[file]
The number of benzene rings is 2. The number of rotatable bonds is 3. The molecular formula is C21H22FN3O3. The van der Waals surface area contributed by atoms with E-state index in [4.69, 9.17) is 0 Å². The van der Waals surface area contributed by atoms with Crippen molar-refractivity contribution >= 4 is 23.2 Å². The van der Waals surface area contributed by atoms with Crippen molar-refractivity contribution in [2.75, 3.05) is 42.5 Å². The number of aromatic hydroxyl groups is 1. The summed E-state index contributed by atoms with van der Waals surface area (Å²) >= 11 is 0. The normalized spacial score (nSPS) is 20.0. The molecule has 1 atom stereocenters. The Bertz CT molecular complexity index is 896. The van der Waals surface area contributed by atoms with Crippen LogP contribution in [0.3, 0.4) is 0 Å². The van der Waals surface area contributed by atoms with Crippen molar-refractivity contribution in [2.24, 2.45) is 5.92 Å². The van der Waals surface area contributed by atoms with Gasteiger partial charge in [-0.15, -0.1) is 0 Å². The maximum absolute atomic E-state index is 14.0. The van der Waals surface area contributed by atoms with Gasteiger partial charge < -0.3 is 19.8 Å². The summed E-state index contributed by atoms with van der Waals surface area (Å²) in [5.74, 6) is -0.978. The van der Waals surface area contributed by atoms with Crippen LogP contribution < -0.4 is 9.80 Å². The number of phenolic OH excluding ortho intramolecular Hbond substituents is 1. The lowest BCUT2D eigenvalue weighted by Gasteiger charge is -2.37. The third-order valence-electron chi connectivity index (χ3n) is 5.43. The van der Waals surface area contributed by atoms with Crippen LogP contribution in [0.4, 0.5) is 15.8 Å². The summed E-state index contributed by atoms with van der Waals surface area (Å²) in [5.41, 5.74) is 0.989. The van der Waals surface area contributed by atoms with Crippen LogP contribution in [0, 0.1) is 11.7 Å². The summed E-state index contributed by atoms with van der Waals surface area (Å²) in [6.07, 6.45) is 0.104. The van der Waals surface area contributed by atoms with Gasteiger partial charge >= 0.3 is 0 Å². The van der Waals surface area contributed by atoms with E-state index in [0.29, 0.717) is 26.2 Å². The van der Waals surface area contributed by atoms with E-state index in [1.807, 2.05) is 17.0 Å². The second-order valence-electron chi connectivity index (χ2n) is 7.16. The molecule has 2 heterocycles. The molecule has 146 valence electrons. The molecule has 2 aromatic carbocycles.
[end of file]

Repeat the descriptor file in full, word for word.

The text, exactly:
The number of benzene rings is 2. The number of rotatable bonds is 3. The molecular formula is C21H22FN3O3. The van der Waals surface area contributed by atoms with E-state index in [4.69, 9.17) is 0 Å². The van der Waals surface area contributed by atoms with Crippen molar-refractivity contribution >= 4 is 23.2 Å². The van der Waals surface area contributed by atoms with Crippen molar-refractivity contribution in [2.75, 3.05) is 42.5 Å². The number of aromatic hydroxyl groups is 1. The summed E-state index contributed by atoms with van der Waals surface area (Å²) >= 11 is 0. The normalized spacial score (nSPS) is 20.0. The molecule has 1 atom stereocenters. The Bertz CT molecular complexity index is 896. The van der Waals surface area contributed by atoms with Crippen LogP contribution in [0.3, 0.4) is 0 Å². The van der Waals surface area contributed by atoms with Crippen molar-refractivity contribution in [2.24, 2.45) is 5.92 Å². The van der Waals surface area contributed by atoms with Gasteiger partial charge in [-0.15, -0.1) is 0 Å². The maximum absolute atomic E-state index is 14.0. The van der Waals surface area contributed by atoms with Gasteiger partial charge < -0.3 is 19.8 Å². The summed E-state index contributed by atoms with van der Waals surface area (Å²) in [5.74, 6) is -0.978. The van der Waals surface area contributed by atoms with Crippen LogP contribution < -0.4 is 9.80 Å². The number of phenolic OH excluding ortho intramolecular Hbond substituents is 1. The lowest BCUT2D eigenvalue weighted by Gasteiger charge is -2.37. The third-order valence-electron chi connectivity index (χ3n) is 5.43. The van der Waals surface area contributed by atoms with Crippen LogP contribution in [0.4, 0.5) is 15.8 Å². The summed E-state index contributed by atoms with van der Waals surface area (Å²) in [5.41, 5.74) is 0.989. The van der Waals surface area contributed by atoms with Crippen LogP contribution in [0, 0.1) is 11.7 Å². The summed E-state index contributed by atoms with van der Waals surface area (Å²) in [6.07, 6.45) is 0.104. The van der Waals surface area contributed by atoms with Gasteiger partial charge >= 0.3 is 0 Å². The van der Waals surface area contributed by atoms with E-state index in [0.29, 0.717) is 26.2 Å². The van der Waals surface area contributed by atoms with E-state index in [1.807, 2.05) is 17.0 Å². The second-order valence-electron chi connectivity index (χ2n) is 7.16. The molecule has 2 heterocycles. The molecule has 146 valence electrons. The molecule has 2 aromatic carbocycles.